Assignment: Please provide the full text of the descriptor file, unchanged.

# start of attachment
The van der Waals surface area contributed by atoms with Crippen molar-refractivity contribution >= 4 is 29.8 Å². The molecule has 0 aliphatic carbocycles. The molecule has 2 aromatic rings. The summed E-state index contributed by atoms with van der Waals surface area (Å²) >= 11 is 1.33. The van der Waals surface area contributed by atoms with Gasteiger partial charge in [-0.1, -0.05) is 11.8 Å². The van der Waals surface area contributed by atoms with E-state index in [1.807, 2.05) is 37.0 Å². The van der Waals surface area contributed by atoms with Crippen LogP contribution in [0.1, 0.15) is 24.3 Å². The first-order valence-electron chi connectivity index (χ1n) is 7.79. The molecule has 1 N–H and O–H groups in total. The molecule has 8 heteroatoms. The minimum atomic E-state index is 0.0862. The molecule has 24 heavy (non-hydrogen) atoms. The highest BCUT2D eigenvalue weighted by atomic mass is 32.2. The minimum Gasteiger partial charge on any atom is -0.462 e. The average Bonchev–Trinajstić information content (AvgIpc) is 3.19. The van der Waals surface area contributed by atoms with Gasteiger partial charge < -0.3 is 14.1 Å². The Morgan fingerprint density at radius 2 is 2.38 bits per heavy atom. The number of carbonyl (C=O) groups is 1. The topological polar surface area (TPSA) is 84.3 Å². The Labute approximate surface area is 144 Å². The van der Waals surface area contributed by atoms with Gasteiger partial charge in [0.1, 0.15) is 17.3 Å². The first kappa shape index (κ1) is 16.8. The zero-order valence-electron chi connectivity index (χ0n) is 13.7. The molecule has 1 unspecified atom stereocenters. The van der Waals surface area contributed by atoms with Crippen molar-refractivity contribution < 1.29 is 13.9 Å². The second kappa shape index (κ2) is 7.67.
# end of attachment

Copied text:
The van der Waals surface area contributed by atoms with Crippen molar-refractivity contribution >= 4 is 29.8 Å². The molecule has 0 aliphatic carbocycles. The molecule has 2 aromatic rings. The summed E-state index contributed by atoms with van der Waals surface area (Å²) >= 11 is 1.33. The van der Waals surface area contributed by atoms with Gasteiger partial charge in [-0.1, -0.05) is 11.8 Å². The van der Waals surface area contributed by atoms with E-state index in [1.807, 2.05) is 37.0 Å². The van der Waals surface area contributed by atoms with Crippen LogP contribution in [0.1, 0.15) is 24.3 Å². The first-order valence-electron chi connectivity index (χ1n) is 7.79. The molecule has 1 N–H and O–H groups in total. The molecule has 8 heteroatoms. The minimum atomic E-state index is 0.0862. The molecule has 24 heavy (non-hydrogen) atoms. The highest BCUT2D eigenvalue weighted by atomic mass is 32.2. The minimum Gasteiger partial charge on any atom is -0.462 e. The average Bonchev–Trinajstić information content (AvgIpc) is 3.19. The van der Waals surface area contributed by atoms with Gasteiger partial charge < -0.3 is 14.1 Å². The Morgan fingerprint density at radius 2 is 2.38 bits per heavy atom. The number of carbonyl (C=O) groups is 1. The topological polar surface area (TPSA) is 84.3 Å². The Labute approximate surface area is 144 Å². The van der Waals surface area contributed by atoms with Gasteiger partial charge in [0.1, 0.15) is 17.3 Å². The first kappa shape index (κ1) is 16.8. The zero-order valence-electron chi connectivity index (χ0n) is 13.7. The molecule has 1 unspecified atom stereocenters. The van der Waals surface area contributed by atoms with Crippen molar-refractivity contribution < 1.29 is 13.9 Å². The second kappa shape index (κ2) is 7.67.